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Housecleaning

Уважаемые дамы и господа, I’ve made a few changes around the sides and back pages of this blog. The Good Posts page has had some things added, while the About page has gained some more text and lost its cat.

A number of links had lapsed and others needed to be added. For example, the Postmodern Conservative link has been dead since the decline of Culture11, and American Socialism for the Rich and Design New Haven got new URLs.

I’ve added GGW co-bloggers at Beatus EstJust Up the PikeBeyondDC, and City Block. Don’t know why I didn’t have them before, but all you need to know is that they write about the same things I do, just 4-5 miles from Tenleytown, and with a wide range of viewpoints. Also, you can check out Richard Layman’s RPUS.

On the architecture side of things, I’ve updated the list with a number of local architecture blogs, including Design Cult, The Straight Torquer, and hidden gem, Washington, DC Architecture: History and Theory. That last one approaches DC with serious academic depth in a surprisingly legible style that I really admire.

Outside of DC, I’ve added faslanyc and Free Association Design, both frequent readers of Mammoth. Also, you can click through to Polis, a blog that covers global urbanism. With one Polis contributor, Peter Sigrist, we will be beginning a small dialogue about Soviet architecture. Check out his series of posts on the parks of Moscow, which will give you a solid night’s worth of fascinating reading.

Now, if you read Russian, you can now find a little section I hope will be growing over the next few months. Already, there is Вашня и Лабаринт (Tower and Labyrinth), Metroblog, Теории и Практики (Theory and Practice), Москва, Которой Нет (The Moscow that Isn’t There), and Moscow Cycle Chic, now that temperatures are getting up into the 60s.

My friend Anna deserves mention for the log of her social life NOMOFOMO, including, but not limited to, such topics as ancient hams and women in sparkly gold catsuits. Then there’s DC Blogs, which notes various DMV-area blogs, including this one.

And I’d be remiss if I didn’t mention Peoples’ District, which is possibly the most interesting web presence in DC right now. All it is is an image and a monologue about a resident. And it’s great.

Architecture Other

Five Things, Arranged by Size and Scope

A few found ideas.

One: First, let’s start with what’s in the room. My friend Anna at NOMOFOMO informed me of the publishing of a rather serious book about John Cage’s rather infamous piece 4’33”. The plainly titled book, it turns out, is by Kyle Gann, probably one of the most famous people ever driven off of Wikipedia. Hopefully the book will cool some of the really obnoxious commentary that trots its tired ass out whenever you mention the piece. On a related note, I was at the Smithsonian American Art Museum when some man wearing a North Face vest walked into the room with his brood and began ridiculing the works as “The Painter who Couldn’t draw curves, The Painter who Couldn’t Draw Faces, the Painter Who Didn’t Care,” repeated smugly for several minutes. Unfortunately for his smugness, we were in a gallery entitled, GRAPHIC MASTERS III. There were no paintings so … no painters either, boss.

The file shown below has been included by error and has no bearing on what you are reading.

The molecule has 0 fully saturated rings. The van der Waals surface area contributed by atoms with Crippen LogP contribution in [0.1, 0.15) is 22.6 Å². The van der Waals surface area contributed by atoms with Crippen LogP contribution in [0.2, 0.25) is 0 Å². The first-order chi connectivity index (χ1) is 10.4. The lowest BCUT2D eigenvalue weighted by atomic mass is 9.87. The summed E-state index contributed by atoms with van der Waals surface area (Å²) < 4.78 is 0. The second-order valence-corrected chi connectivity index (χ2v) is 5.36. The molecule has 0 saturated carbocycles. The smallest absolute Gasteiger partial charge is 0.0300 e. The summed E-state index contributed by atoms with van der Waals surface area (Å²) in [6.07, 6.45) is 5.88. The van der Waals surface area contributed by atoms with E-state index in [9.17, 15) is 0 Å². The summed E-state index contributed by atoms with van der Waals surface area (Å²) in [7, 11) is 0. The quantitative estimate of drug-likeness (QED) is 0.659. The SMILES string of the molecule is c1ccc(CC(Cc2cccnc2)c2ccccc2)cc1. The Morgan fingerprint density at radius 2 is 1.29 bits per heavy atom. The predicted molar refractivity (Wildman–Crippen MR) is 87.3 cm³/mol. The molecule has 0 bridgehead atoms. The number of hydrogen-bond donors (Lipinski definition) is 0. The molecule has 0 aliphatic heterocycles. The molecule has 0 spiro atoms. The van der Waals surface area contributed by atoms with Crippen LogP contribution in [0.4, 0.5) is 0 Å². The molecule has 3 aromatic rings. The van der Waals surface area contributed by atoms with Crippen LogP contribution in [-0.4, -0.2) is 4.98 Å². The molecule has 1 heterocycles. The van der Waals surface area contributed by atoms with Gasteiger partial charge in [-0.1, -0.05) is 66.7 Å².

Two: Anyway, over in my neighborhood, Richard Layman wrote a simple piece in regard to the recent efforts to build a streetcar on Wisconsin Avenue – and the consequent vicious opposition. The arguments are not that new, but he does break down the current bogeyman that guided transit will be hopelessly snarled up by obstructions. His point: it happens more often on highways, and can be minimized with design. On that note, and getting much bigger (153 comments at writing), is the thread on DCMud about the Safegate Pause.

Three: Moving out to the general idea of the neighborhood,  Kaid Benfield penned a remarkably concise and thoughtful definition of Transit-Oriented Development. He emphasizes the oriented part, making the point that it’s the way the neighborhood and buildings facilitate transit use and walkability that is most important. It’s worth a read.

Via Elemental/Mammoth
Quinta Monroy, via Elemental/Mammoth

Four: Getting a lot bigger, Mammoth covers mammothly (as they promised) the best architecture of the decade. Unlike so many lists of flashy blingitechture and navelgazing critiques of said blingitechture and excess, the list contains projects emblematic of new directions in architecture. Included is the Large Hadron Collider, cheap manifest-traditional housing, Chinese High Speed Rail, geoengineering, and using good design to recover from years of terror. After reading it, I feel like calling this next decade for Latin America.